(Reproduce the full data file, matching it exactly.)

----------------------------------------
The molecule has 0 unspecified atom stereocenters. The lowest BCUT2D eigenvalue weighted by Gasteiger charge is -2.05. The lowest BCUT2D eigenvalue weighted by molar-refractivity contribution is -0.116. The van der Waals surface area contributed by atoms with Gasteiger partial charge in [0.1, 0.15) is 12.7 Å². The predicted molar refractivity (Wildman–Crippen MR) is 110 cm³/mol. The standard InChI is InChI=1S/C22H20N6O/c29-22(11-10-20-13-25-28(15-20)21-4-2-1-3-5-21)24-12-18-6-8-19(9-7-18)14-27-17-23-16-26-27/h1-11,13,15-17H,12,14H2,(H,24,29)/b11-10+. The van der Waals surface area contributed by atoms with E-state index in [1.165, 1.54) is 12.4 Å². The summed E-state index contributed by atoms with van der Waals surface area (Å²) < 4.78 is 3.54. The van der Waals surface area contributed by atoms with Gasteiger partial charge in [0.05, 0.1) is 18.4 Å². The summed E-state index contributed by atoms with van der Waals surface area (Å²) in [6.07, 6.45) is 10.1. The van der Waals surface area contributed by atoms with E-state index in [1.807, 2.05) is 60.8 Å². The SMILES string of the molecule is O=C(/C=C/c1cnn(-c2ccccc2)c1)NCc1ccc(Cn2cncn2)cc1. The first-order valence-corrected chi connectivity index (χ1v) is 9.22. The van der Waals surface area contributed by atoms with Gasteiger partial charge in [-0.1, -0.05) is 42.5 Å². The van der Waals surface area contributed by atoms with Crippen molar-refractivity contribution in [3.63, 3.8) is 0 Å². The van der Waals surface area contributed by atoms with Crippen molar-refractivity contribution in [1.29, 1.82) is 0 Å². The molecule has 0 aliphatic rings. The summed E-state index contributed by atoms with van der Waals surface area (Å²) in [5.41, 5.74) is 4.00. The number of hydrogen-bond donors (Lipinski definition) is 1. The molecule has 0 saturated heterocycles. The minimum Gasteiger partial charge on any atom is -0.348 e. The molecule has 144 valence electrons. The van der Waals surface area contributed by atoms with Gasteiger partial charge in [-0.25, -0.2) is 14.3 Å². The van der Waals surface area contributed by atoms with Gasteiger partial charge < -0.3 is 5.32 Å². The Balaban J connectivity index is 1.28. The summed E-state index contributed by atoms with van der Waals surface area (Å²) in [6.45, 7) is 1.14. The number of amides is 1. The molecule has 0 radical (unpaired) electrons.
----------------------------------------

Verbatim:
The molecule has 0 unspecified atom stereocenters. The lowest BCUT2D eigenvalue weighted by Gasteiger charge is -2.05. The lowest BCUT2D eigenvalue weighted by molar-refractivity contribution is -0.116. The van der Waals surface area contributed by atoms with Gasteiger partial charge in [0.1, 0.15) is 12.7 Å². The predicted molar refractivity (Wildman–Crippen MR) is 110 cm³/mol. The standard InChI is InChI=1S/C22H20N6O/c29-22(11-10-20-13-25-28(15-20)21-4-2-1-3-5-21)24-12-18-6-8-19(9-7-18)14-27-17-23-16-26-27/h1-11,13,15-17H,12,14H2,(H,24,29)/b11-10+. The van der Waals surface area contributed by atoms with E-state index in [1.165, 1.54) is 12.4 Å². The summed E-state index contributed by atoms with van der Waals surface area (Å²) < 4.78 is 3.54. The van der Waals surface area contributed by atoms with Gasteiger partial charge in [0.05, 0.1) is 18.4 Å². The summed E-state index contributed by atoms with van der Waals surface area (Å²) in [6.07, 6.45) is 10.1. The van der Waals surface area contributed by atoms with E-state index in [1.807, 2.05) is 60.8 Å². The SMILES string of the molecule is O=C(/C=C/c1cnn(-c2ccccc2)c1)NCc1ccc(Cn2cncn2)cc1. The first-order valence-corrected chi connectivity index (χ1v) is 9.22. The van der Waals surface area contributed by atoms with Gasteiger partial charge in [-0.1, -0.05) is 42.5 Å². The van der Waals surface area contributed by atoms with Crippen molar-refractivity contribution in [3.63, 3.8) is 0 Å². The van der Waals surface area contributed by atoms with Crippen molar-refractivity contribution in [1.29, 1.82) is 0 Å². The molecule has 0 aliphatic rings. The summed E-state index contributed by atoms with van der Waals surface area (Å²) in [5.41, 5.74) is 4.00. The number of hydrogen-bond donors (Lipinski definition) is 1. The molecule has 0 saturated heterocycles. The minimum Gasteiger partial charge on any atom is -0.348 e. The molecule has 144 valence electrons. The van der Waals surface area contributed by atoms with Gasteiger partial charge in [-0.25, -0.2) is 14.3 Å². The van der Waals surface area contributed by atoms with Gasteiger partial charge < -0.3 is 5.32 Å². The Balaban J connectivity index is 1.28. The summed E-state index contributed by atoms with van der Waals surface area (Å²) in [6.45, 7) is 1.14. The number of amides is 1. The molecule has 0 radical (unpaired) electrons.